Q: Why Are My New Tires Worn Out Already?

asked by on November 12, 2015

Why are my new tires worn out already?

When you purchase tires for your car you expect that they will last for quite a few miles or years before you need to purchase tires again. It can be discouraging when you notice that your tires are wearing much faster than expected, or that they are already so worn that it is time to purchase tires again. Not only can this be frustrating, but it can also become very costly as some large truck and SUV tires, as well as many performance tires, are very expensive. There are many reasons why a tire can wear out faster than expected. Knowing the reasons why, and knowing what to look for, can help you to prevent it from happening in the future, or at the very least, can help you to understand why it happened.

The lack of tire maintenance is the most common cause for tires to wear out prematurely. As a vehicle owner it is important to follow the manufacturer’s recommendations on maintenance as those service intervals are designed to prolong the life of your tires.

Low tire pressure is the most common cause for tires to wear out prematurely. Low tires will cause the tires to run hotter than they are designed to and will put more pressure on the outer edges of the tires. If your tires are consistently low you will notice that the inner and outer shoulders of the tires are wearing faster than the middle of the tire tread. Modern vehicles have tire pressure monitor systems to alert you when the tires are low, but you should be checking your tire pressure once every two weeks. It is common for tires to lose about 2-5 pounds of pressure in that time span.

You should check the air pressure when the tires are cold and fill them to the manufacturer’s recommended pressure which is usually located on the sticker on the driver side door jamb. It is also important to have your tires rotated regularly. The rule of thumb for this is at every oil change. The most common tire rotation involves moving the rear tires to the front and the front tires to the rear. This will allow for even tire wear as the front tires tend to sustain more wear due to the constant turning side to side when you steer your car. Your wheel alignment should also be checked regularly. Though there are not specified times given by manufacturers it is a good idea to have the alignment checked at least once a year as your alignment does change over time from wear and tear.

Worn out steering and suspension parts are the second most common cause of excessive tire wear. Any parts that are loose can allow the tire to move as you drive and not be held firmly in place. This can cause the alignment to come out of specifications resulting in rapid wear on one side of the tire or it can cause flat spots from the tire consistently moving back and forth while driving. Worn out suspension struts or shocks will cause the tires to wear resulting in flat spots on the tire tread. This occurs because the tire is not being held firmly to the road. When the tire is not held to the road it can hop while driving. This movement causes the tire to develop flat spots every time it lands back on the ground. Doing a visual inspection of your tires once a month can assist you in identifying worn components before the tire wear is beyond repair.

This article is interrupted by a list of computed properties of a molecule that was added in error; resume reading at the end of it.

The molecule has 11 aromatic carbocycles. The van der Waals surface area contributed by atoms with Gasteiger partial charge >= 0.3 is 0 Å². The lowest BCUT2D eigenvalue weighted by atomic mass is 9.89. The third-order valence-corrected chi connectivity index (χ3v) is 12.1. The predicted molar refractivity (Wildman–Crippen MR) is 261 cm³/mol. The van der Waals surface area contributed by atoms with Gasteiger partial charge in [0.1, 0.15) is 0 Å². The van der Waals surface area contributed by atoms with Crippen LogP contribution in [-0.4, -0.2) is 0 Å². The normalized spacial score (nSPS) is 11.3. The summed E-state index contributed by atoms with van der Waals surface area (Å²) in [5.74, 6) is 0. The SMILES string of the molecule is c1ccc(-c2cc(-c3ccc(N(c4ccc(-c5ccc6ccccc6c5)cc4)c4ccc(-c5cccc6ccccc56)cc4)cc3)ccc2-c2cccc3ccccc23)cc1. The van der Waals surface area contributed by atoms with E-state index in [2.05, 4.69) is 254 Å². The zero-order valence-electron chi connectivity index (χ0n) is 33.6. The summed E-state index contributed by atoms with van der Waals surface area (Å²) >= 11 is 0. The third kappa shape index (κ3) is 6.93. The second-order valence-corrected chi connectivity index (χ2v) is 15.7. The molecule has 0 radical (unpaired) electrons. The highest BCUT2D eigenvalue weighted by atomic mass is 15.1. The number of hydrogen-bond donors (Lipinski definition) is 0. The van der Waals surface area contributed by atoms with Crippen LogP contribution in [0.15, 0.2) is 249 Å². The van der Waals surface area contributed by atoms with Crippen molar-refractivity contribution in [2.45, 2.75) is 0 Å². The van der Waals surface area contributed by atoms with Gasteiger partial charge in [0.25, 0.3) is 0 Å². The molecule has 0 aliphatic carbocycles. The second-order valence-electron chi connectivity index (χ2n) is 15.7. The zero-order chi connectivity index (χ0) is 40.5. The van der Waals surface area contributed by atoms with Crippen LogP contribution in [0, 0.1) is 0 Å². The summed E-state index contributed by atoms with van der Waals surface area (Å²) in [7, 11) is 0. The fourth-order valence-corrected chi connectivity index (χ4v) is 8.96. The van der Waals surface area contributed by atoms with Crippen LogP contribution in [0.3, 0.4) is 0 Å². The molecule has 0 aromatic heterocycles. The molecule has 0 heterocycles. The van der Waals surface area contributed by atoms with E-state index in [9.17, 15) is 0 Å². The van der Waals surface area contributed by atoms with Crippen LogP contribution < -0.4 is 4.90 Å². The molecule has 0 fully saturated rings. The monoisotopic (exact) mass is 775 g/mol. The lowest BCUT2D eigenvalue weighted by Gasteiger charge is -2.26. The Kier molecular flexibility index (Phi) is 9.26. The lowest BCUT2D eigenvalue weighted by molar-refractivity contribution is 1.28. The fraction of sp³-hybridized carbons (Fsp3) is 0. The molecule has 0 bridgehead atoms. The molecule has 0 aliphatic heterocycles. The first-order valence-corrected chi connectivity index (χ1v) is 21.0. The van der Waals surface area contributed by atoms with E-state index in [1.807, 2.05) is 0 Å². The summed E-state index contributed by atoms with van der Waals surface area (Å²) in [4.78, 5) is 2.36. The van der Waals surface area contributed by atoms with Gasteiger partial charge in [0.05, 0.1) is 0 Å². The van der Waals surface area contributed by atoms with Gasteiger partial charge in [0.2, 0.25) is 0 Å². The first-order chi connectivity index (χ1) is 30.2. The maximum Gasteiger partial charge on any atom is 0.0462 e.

The design of your vehicle plays a large part in how long your tires last. Large trucks and SUV’s tend to need tires more frequently due to the weight of the vehicle and because of the amount of weight that may be carried inside of it. Many performance vehicles also have a tendency to go through tires faster than a typical sedan. Most performance cars have what is known as staggered tires. This means that the tires in the rear of the vehicle are larger than those in the front. This provides for better performance from the vehicle, but the downside of that is that the tires cannot be rotated. The tires can only be rotated when all of the tires and wheels are the same size. Being that these cannot be rotated, the front tires will typically wear out faster due to them being on the steering axle.

The type of tire that you purchase can cause your tires not to last as long as you expected. Tires are built with several different ratings that will affect how long it lasts and how it performs. Each of the three ratings- tread wear, traction, and temperature- will affect how the tire performs and how long it lasts. When purchasing a new tire it is important that you know what each one of these rating mean as they will change how the tire feels, how it performs and how long it lasts as the rubber composition of the tires will vary by these ratings.

The way that you drive also has a large impact on the life of your tires. Heavy acceleration and hard stopping puts excessive pressure on the tire tread and also causes the tires to get very hot. When your tires get hot enough the rubber becomes soft which allows it to break apart easier resulting in rapid tire wear. Taking turns as a high rate of speed will also cause the tires to wear faster as the leaning of the vehicle causes extra pressure to be placed on the tires which also results in faster wear.

Knowing some of the details about what causes your tires to wear faster can help you to get more life out of your tires. Through routine maintenance, knowledge of how tires are rated, controlling how you drive, knowing how your vehicle was designed, and what to look for when inspecting your tires will allow you to save some money, stay safe and get longer life from your tires.

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